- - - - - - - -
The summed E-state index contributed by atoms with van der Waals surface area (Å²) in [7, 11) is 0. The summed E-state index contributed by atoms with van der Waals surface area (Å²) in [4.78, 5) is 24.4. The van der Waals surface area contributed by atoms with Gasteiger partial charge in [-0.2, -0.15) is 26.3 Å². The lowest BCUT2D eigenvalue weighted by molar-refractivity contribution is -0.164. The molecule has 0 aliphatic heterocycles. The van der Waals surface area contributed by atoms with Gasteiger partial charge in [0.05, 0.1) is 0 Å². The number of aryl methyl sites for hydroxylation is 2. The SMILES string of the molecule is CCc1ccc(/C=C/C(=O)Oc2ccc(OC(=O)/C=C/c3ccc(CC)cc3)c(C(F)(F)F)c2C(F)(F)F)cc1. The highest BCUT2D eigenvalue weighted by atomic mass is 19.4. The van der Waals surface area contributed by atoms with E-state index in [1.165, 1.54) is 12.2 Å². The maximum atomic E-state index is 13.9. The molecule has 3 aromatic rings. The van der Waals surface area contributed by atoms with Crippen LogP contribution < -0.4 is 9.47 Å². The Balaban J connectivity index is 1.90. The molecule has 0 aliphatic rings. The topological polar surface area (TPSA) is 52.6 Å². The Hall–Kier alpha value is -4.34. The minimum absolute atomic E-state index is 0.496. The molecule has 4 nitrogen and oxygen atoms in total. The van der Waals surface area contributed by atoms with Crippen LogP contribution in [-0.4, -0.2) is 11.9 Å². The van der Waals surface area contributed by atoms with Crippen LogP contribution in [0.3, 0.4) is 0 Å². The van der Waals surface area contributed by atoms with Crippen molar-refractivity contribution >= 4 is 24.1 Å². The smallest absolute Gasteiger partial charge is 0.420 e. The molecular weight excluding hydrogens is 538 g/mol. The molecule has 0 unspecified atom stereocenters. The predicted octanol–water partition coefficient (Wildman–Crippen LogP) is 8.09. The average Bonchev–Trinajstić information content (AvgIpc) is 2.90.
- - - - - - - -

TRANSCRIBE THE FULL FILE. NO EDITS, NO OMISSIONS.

The summed E-state index contributed by atoms with van der Waals surface area (Å²) in [7, 11) is 0. The summed E-state index contributed by atoms with van der Waals surface area (Å²) in [4.78, 5) is 24.4. The van der Waals surface area contributed by atoms with Gasteiger partial charge in [-0.2, -0.15) is 26.3 Å². The lowest BCUT2D eigenvalue weighted by molar-refractivity contribution is -0.164. The molecule has 0 aliphatic heterocycles. The van der Waals surface area contributed by atoms with Gasteiger partial charge in [0.05, 0.1) is 0 Å². The number of aryl methyl sites for hydroxylation is 2. The SMILES string of the molecule is CCc1ccc(/C=C/C(=O)Oc2ccc(OC(=O)/C=C/c3ccc(CC)cc3)c(C(F)(F)F)c2C(F)(F)F)cc1. The highest BCUT2D eigenvalue weighted by atomic mass is 19.4. The van der Waals surface area contributed by atoms with E-state index in [1.165, 1.54) is 12.2 Å². The maximum atomic E-state index is 13.9. The molecule has 3 aromatic rings. The van der Waals surface area contributed by atoms with Crippen LogP contribution < -0.4 is 9.47 Å². The Balaban J connectivity index is 1.90. The molecule has 0 aliphatic rings. The topological polar surface area (TPSA) is 52.6 Å². The Hall–Kier alpha value is -4.34. The minimum absolute atomic E-state index is 0.496. The molecule has 4 nitrogen and oxygen atoms in total. The van der Waals surface area contributed by atoms with Crippen LogP contribution in [-0.4, -0.2) is 11.9 Å². The van der Waals surface area contributed by atoms with Crippen LogP contribution in [0.3, 0.4) is 0 Å². The van der Waals surface area contributed by atoms with Crippen molar-refractivity contribution >= 4 is 24.1 Å². The smallest absolute Gasteiger partial charge is 0.420 e. The molecular weight excluding hydrogens is 538 g/mol. The molecule has 0 unspecified atom stereocenters. The predicted octanol–water partition coefficient (Wildman–Crippen LogP) is 8.09. The average Bonchev–Trinajstić information content (AvgIpc) is 2.90.